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A decoder ring might work ...

Swashbuckling along in its Oscar-screener piracy battle, the academy considers the next obvious anti-crime tactic: free DVD players.

June 27, 2004|David Freeman | Special to The Times

DURING the run-up to last year's Oscars, the studios suspected that academy screeners -- the tapes and DVDs sent to voters -- were a source of pirated movies. It was hard to picture the staid academy as a den of piracy until it was shown that at least one member -- possibly representing the little-known clown branch -- was guilty.

After that embarrassment, it took a court order to get the screeners distributed. We had to sign documents agreeing not to let them out of our possession, but they got out anyway, lent to friends, to relatives, or for all I know, sold on the street in Rio.

To address this problem, there's now a plan to give voters special Dolby machines that will play the encrypted DVDs that will follow. Just who will pay for this adventure in crime busting is unclear, but it will surely wind up being the studios.

Just as I was contemplating this, a call came in on my fax line. It rang so persistently that I picked up. It was Ray Stark -- the premier producer of his time and a man who could see around corners when he was alive and hasn't slowed down just because he's dead. Ray didn't think much of this scheme. "No one will be able to work them. The academy is full of alter kockers" (I believe that's Latin for seniors) "who can't change their clocks. They'll never figure out these gizmos. They'll have to call their grandchildren for help."

"I think they'll work like regular DVD players."

"They'll be on EBay before the academy wakes up."

"I don't see that happening, Ray."

"Because you're blind! What about the guilds and the Foreign Press and all the other bums? You think they're going to sit still for the academy getting free machines and special DVDs while all they get are tapes? This is Jack Valenti's fault. Why do you think he's retiring? So he doesn't have to clean up another mess."

"It sounds like a plausible enough idea to me."

"You just want a free machine."

"That too, I guess." Then, as I was asking what he thought about the Writers Guild negotiations, Lew Wasserman called him on another line and he hung up on me.


Trolling for dollars

THE quest for financing for our Mexican movie continues. I keep asking myself, do I need to hear about each strategic move? It makes it hard to work. Still, I want every detail because agents and lawyers seem to have grown-up jobs. There's something about turning out pages of dialogue (or, in my case lately, of prose) that seems like a hobby. The big kids move around millions of dollars. I move around paragraphs and delete the occasional adverb.

Raising money turns on casting. A scholar known as a sales agent sells off pieces of the proposed movie to theater chains around the world. If they'll put up money now they can be assured of a movie or, as they so delicately call it, "product" for their theaters on some fanciful future date. The important question for these thugs is, who's going to be in it?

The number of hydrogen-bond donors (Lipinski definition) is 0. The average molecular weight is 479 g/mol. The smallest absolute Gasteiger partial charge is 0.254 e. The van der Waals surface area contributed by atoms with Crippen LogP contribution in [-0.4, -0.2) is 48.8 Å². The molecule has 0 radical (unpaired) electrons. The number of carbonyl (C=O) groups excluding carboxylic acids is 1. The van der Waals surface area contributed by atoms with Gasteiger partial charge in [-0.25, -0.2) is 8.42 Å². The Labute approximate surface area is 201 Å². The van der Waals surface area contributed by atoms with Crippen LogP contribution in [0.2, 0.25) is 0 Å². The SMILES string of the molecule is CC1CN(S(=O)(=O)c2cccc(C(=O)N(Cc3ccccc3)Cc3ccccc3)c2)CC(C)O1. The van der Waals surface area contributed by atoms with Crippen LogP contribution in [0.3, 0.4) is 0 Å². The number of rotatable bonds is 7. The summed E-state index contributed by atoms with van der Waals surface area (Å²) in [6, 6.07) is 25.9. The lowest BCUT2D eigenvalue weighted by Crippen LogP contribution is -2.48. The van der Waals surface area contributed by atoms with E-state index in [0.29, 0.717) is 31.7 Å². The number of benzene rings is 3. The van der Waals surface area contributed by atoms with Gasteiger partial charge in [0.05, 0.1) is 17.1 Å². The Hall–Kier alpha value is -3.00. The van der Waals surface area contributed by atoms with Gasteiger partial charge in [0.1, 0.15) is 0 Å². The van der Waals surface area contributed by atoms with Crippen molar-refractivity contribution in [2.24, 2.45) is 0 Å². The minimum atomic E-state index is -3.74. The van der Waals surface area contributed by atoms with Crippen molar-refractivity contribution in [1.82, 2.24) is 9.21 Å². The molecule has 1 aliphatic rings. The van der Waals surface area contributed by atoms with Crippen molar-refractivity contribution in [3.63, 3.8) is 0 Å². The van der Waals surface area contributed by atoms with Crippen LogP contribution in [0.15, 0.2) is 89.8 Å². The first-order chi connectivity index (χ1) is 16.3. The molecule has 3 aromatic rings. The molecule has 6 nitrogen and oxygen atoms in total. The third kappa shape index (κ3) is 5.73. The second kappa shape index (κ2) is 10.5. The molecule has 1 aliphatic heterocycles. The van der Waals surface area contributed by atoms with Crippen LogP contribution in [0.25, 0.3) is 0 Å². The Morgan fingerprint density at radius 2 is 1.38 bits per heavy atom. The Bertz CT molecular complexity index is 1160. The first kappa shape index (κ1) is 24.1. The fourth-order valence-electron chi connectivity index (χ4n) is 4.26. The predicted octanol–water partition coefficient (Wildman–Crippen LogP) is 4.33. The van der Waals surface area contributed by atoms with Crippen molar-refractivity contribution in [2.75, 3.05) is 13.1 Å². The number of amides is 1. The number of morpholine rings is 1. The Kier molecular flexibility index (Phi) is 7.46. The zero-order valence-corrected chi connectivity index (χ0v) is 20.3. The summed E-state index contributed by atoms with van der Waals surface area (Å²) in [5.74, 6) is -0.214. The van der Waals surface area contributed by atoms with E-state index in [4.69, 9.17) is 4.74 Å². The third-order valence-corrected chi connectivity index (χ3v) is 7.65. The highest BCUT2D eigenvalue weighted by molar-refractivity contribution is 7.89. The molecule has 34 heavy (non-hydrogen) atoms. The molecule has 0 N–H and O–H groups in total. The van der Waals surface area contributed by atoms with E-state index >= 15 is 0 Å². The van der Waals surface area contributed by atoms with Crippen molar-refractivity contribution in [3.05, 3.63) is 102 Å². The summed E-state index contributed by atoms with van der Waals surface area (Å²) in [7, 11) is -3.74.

Their belief is, people will buy tickets to see a particular actor even if they're not sure they'll like the movie. Everyone knows that a Tom Cruise movie will have a big opening weekend. Because Senor Cruise and his fellow movie-opening stars (Tom Hanks, Brad Pitt -- you can figure out the list) rarely sign on for independent films, a lower rank of star is pursued. Money can be raised on names that few people outside the trade have heard of.

You may notice a certain lunatic absurdity in that. It leads to unlikely casting and makes actors desperate for publicity so that their names alone might get them jobs. They'll do most anything to be noticed. This does not encourage personal stability among actors. It fuels what has been called the publicity-industrial complex. And it makes me want to go back to moving those paragraphs around.


Words on the street

HOLLYWOOD language watch: People in the movie business use and reuse the same annoying terms. It creates a frame of reference that gives the illusion of common purpose. An evergreen: "The industry." Usually spoken in an oracular voice. It just means the movie business. In "Adaptation," Nicolas Cage as the untalented successful screenwriter says something grand about "the industry." Then as the capable but unemployed brother he mutters, "Don't say 'industry.' " He knows it doesn't matter what it's called, but he just can't help himself.

More current is "vision" or "creative vision." It's a ponderous way of talking about what used to be called a take or an idea, as in "She has a really interesting take on the script" or "His idea for the opening is pretty good." All the vision talk sounds as if people are considering a course in ophthalmology. Finally, "journey." No character simply lives a life. It's always a journey. Sometimes I think they're talking about travel agents.

It's back to New York for me after the holiday for another go at promoting my book and chasing my play through a maze of readings and workshops, an undertaking very like studio script development. It's wearing and I don't know how useful it is, but It's All True.


David Freeman is a screenwriter and author, most recently of "It's All True: A Novel of Hollywood."

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